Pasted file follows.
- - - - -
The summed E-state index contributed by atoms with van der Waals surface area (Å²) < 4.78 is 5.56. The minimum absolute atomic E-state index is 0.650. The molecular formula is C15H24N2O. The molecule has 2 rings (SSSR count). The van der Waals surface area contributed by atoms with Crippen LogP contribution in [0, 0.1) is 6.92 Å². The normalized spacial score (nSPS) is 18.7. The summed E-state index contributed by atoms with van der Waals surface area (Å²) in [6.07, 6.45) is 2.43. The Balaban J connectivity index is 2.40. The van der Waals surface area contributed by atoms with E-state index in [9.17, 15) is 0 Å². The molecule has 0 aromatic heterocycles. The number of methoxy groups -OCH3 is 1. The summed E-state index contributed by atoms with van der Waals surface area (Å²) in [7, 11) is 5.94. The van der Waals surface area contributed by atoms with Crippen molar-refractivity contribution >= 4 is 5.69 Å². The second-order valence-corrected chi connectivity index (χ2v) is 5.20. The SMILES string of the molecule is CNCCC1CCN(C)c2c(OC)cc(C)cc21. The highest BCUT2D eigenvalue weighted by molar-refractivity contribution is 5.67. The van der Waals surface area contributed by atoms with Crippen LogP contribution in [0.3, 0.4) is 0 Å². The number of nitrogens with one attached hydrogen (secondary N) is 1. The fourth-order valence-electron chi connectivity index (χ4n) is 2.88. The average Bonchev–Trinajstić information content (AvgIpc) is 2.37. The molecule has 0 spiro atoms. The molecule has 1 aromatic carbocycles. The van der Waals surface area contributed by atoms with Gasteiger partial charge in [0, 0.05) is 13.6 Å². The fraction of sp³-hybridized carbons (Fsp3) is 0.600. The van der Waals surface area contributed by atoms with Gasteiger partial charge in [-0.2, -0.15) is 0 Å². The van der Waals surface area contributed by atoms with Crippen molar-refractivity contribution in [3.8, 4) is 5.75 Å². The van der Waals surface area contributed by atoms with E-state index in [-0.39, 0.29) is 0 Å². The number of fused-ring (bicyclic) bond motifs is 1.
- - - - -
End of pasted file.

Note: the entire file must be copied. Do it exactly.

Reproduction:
The summed E-state index contributed by atoms with van der Waals surface area (Å²) < 4.78 is 5.56. The minimum absolute atomic E-state index is 0.650. The molecular formula is C15H24N2O. The molecule has 2 rings (SSSR count). The van der Waals surface area contributed by atoms with Crippen LogP contribution in [0, 0.1) is 6.92 Å². The normalized spacial score (nSPS) is 18.7. The summed E-state index contributed by atoms with van der Waals surface area (Å²) in [6.07, 6.45) is 2.43. The Balaban J connectivity index is 2.40. The van der Waals surface area contributed by atoms with E-state index in [9.17, 15) is 0 Å². The molecule has 0 aromatic heterocycles. The number of methoxy groups -OCH3 is 1. The summed E-state index contributed by atoms with van der Waals surface area (Å²) in [7, 11) is 5.94. The van der Waals surface area contributed by atoms with Crippen molar-refractivity contribution >= 4 is 5.69 Å². The second-order valence-corrected chi connectivity index (χ2v) is 5.20. The SMILES string of the molecule is CNCCC1CCN(C)c2c(OC)cc(C)cc21. The highest BCUT2D eigenvalue weighted by molar-refractivity contribution is 5.67. The van der Waals surface area contributed by atoms with Crippen LogP contribution in [0.3, 0.4) is 0 Å². The number of nitrogens with one attached hydrogen (secondary N) is 1. The fourth-order valence-electron chi connectivity index (χ4n) is 2.88. The average Bonchev–Trinajstić information content (AvgIpc) is 2.37. The molecule has 0 spiro atoms. The molecule has 1 aromatic carbocycles. The van der Waals surface area contributed by atoms with Gasteiger partial charge in [0, 0.05) is 13.6 Å². The fraction of sp³-hybridized carbons (Fsp3) is 0.600. The van der Waals surface area contributed by atoms with Gasteiger partial charge in [-0.2, -0.15) is 0 Å². The van der Waals surface area contributed by atoms with Crippen molar-refractivity contribution in [3.8, 4) is 5.75 Å². The van der Waals surface area contributed by atoms with E-state index in [-0.39, 0.29) is 0 Å². The number of fused-ring (bicyclic) bond motifs is 1.